With regard to his communistic attitude toward property that was not his own, although I was occasionally irritated by it, especially in my contracted state, and although the sayadaw of the monastery was also irritated by it, and would occasionally anathematize it in private conversations with me, when I would think about it reasonably, I couldn't find much fault with it. It seemed to me that he was, after all, following the Christian Golden Rule and doing unto others as he would have them do unto him. I doubt that he would have minded at all if someone started using his bathroom, or walked into his cabin unannounced and borrowed some of his stuff without asking. He was just that way. He did keep forgetting to turn off the light in the bathroom, though.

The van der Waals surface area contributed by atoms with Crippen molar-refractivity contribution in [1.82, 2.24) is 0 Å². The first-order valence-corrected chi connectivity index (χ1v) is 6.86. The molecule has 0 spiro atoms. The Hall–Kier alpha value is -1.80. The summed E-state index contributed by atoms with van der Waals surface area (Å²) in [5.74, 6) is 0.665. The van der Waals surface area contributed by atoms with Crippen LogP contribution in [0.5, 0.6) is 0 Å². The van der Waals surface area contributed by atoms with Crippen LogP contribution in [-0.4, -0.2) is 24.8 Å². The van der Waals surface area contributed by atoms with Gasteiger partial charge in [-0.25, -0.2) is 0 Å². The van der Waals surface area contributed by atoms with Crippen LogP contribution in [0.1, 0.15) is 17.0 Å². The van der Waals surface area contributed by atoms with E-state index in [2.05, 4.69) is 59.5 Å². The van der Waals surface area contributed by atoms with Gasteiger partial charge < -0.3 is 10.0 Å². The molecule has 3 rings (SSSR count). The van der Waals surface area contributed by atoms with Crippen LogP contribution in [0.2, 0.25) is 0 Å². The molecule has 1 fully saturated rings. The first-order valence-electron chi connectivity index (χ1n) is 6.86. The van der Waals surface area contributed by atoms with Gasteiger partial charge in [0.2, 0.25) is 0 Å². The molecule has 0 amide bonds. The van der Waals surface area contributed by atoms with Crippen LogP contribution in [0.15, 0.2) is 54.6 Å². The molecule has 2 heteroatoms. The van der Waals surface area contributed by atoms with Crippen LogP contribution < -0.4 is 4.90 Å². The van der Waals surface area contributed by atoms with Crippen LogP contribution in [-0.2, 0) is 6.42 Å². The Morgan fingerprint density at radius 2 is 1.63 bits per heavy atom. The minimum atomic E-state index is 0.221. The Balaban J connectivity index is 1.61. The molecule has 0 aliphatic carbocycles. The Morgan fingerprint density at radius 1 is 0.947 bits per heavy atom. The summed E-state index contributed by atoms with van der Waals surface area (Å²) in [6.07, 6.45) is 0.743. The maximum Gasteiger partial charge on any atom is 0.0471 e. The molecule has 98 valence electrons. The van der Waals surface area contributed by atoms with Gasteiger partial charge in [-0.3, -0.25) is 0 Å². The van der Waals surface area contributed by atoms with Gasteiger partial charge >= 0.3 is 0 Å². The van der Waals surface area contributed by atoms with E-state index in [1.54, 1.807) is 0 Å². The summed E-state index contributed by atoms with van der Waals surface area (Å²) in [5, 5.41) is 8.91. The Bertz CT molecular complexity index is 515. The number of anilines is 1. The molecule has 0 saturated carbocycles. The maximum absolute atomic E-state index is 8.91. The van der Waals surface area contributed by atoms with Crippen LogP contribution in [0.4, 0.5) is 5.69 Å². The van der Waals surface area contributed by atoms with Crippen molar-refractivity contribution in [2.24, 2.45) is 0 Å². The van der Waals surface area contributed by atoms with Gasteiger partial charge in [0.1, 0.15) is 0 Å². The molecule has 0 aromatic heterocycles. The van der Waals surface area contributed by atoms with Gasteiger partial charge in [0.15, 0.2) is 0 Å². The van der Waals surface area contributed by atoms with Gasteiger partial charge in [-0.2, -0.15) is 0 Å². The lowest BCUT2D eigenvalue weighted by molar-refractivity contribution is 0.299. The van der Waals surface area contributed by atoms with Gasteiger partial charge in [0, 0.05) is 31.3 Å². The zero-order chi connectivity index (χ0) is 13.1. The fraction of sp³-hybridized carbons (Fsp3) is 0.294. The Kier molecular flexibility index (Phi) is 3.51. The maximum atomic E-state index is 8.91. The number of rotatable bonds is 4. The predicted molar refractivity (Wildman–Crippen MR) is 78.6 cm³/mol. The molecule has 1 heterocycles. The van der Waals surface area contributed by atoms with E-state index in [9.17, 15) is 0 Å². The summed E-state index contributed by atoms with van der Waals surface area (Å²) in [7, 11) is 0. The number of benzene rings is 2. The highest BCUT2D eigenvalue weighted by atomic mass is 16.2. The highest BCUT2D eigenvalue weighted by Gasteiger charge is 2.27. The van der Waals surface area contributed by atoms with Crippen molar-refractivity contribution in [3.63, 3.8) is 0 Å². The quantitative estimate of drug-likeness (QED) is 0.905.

The almost daily hanging out was a different issue. Different people have different tolerances for company and for solitude, with some people not liking to be alone for any longer than it takes to take a dump, and others, the true recluses, preferring not to associate with their fellow humans any more than is absolutely necessary. My own case seems to gravitate rather more toward the second group; and venerable U Vijaya's recommended daily allowance (RDA) of human companionship appears to be considerably higher than mine, especially when I'm slightly depressed. So, sometimes when he would come over I would adopt antisocial behaviors, like remaining standing after he had sat down. Sometimes I would pace back and forth, but he would then pace back and forth beside me in order to hang out better. Sometimes I would become almost monosyllabic; and in extreme cases, when he would enter the congregation hall on the pretext of searching the bookcases for something to read, or whatever, I would simply go outside. Apparently, if I became so antisocial that he couldn't help but notice it, he would clear out for a few days…and then I would make some casual, more or less friendly remark to him as we met on a footpath or at the dog feeding station (like, "Seven Bean Charlie offered exactly seven beans today"), and he would consider all to be well, and start coming over almost every day again.